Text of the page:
Oak Marble Gall.
Sunrise 08:15 am Sunset: 04:19 pm
For those who are interested in how galls are formed:
Insect galls are the highly distinctive plant structures formed by particular herbivorous insects. They are plant tissue controlled by the insect. Galls offer a habitat and food source for the maker of the gall. The interior of a gall can contain edible nutritious starch and other tissues. Galls may also provide the insect with physical protection from predators.
Insect galls are usually induced by chemicals injected by the larvae or the adults of the insects into the plants, and possibly mechanical damage. After the galls are formed, the larvae develop inside until fully grown, when they leave.
The meristems, where plant cell division occurs, are the usual sites of galls, though insect galls can be found on other parts of the plant, such as the leaves, stalks, branches, buds, roots, and even flowers and fruits. Gall-inducing insects are usually species-specific and sometimes tissue-specific on the plants they gall.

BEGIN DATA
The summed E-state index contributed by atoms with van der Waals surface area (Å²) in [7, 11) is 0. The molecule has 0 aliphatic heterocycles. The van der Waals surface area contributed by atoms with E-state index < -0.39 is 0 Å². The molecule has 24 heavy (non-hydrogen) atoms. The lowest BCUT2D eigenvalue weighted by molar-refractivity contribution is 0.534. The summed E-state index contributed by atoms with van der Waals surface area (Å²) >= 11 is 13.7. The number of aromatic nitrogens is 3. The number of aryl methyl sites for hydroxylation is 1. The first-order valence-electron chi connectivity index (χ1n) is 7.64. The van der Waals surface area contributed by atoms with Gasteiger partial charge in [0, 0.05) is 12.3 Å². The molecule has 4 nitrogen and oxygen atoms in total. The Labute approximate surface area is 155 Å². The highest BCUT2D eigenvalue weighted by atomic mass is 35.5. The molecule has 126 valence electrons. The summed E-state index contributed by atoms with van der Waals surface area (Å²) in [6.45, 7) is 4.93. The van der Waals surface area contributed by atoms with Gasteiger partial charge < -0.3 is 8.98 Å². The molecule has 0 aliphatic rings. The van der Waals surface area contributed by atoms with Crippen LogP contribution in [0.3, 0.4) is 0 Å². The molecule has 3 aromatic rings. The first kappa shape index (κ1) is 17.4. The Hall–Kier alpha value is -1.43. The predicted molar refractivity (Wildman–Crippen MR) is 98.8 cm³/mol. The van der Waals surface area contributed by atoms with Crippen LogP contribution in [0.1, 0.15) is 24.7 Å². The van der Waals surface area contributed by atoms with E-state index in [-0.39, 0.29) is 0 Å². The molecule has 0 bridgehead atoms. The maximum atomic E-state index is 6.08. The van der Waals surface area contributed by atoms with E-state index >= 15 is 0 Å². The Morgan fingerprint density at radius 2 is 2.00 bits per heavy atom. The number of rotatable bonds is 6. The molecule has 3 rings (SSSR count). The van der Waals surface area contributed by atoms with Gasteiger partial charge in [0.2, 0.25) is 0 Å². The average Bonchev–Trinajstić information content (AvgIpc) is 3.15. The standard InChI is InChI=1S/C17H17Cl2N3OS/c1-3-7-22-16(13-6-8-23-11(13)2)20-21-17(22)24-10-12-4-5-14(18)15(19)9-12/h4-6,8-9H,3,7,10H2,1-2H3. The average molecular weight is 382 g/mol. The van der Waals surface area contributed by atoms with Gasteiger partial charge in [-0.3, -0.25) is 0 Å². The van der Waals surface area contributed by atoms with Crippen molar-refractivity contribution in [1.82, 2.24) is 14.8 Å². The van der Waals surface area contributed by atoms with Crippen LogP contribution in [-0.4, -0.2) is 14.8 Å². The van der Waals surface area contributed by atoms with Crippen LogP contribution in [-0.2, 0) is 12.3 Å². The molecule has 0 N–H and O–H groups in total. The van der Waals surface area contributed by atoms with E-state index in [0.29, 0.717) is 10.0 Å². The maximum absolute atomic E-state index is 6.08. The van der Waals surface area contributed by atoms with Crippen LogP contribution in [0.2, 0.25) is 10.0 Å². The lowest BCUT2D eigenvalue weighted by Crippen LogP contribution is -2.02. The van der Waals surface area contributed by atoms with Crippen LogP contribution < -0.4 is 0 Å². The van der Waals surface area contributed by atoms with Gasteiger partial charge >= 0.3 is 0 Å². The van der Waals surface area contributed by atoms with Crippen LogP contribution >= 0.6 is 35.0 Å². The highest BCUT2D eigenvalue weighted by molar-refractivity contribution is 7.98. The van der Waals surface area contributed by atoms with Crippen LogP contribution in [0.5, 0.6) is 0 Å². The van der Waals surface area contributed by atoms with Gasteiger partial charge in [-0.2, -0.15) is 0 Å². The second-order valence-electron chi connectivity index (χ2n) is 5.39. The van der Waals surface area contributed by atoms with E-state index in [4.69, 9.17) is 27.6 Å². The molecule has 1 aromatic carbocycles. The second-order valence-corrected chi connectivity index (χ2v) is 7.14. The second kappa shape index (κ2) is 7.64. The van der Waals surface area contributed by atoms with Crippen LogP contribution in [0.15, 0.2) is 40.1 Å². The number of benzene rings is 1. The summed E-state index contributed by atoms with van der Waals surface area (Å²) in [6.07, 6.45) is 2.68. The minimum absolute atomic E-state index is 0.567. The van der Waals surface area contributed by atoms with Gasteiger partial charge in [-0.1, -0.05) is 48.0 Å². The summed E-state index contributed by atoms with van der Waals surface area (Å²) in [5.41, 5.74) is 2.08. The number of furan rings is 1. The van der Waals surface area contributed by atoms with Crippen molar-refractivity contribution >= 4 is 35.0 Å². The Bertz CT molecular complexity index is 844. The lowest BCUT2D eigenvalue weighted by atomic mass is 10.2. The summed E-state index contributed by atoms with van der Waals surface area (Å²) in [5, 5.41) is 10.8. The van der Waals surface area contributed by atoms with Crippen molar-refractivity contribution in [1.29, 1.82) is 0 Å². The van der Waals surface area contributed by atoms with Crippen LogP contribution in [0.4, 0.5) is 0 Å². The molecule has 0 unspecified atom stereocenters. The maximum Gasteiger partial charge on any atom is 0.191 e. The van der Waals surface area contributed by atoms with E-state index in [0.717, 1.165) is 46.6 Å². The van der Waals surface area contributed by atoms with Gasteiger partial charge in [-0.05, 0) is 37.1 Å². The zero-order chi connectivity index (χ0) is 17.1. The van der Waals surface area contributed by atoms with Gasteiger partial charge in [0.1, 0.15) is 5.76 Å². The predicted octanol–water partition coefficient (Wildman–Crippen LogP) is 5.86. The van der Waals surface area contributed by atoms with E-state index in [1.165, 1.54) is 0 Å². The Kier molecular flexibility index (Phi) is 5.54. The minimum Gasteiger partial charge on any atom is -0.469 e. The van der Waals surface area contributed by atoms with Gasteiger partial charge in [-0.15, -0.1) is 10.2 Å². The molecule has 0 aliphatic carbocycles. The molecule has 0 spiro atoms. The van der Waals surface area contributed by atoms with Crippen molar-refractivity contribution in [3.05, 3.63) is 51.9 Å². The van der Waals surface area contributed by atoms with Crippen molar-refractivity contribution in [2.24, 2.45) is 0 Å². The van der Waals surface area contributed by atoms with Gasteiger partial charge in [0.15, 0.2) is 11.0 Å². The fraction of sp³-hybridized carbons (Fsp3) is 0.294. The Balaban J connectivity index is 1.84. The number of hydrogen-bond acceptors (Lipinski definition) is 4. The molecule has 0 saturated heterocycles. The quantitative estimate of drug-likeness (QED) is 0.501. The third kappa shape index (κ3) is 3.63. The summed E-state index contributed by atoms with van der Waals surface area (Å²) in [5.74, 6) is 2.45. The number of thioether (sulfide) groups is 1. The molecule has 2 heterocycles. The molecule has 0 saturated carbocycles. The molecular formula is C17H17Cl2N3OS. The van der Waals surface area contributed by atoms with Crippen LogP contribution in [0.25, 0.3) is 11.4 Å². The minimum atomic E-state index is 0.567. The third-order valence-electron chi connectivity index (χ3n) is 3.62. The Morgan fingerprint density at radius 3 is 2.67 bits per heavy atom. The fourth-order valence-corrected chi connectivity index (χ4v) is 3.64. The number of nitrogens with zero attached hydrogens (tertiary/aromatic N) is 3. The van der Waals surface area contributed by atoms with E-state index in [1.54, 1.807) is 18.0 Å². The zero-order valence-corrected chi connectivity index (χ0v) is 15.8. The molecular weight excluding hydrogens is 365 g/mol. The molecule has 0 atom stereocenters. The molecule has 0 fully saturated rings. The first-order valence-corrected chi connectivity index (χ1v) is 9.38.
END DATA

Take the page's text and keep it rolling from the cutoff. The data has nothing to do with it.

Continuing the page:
Gall wasps (Cynipidae), also called Gallflies, are a family of the order Hymenoptera and are classified with the Apocrita suborder of wasps in the superfamily Cynipoidea. About 1300 species of this generally very small creature (1-8 millimeters) are known worldwide, with about 360 species of 36 different genera in Europe and some 800 species in North America.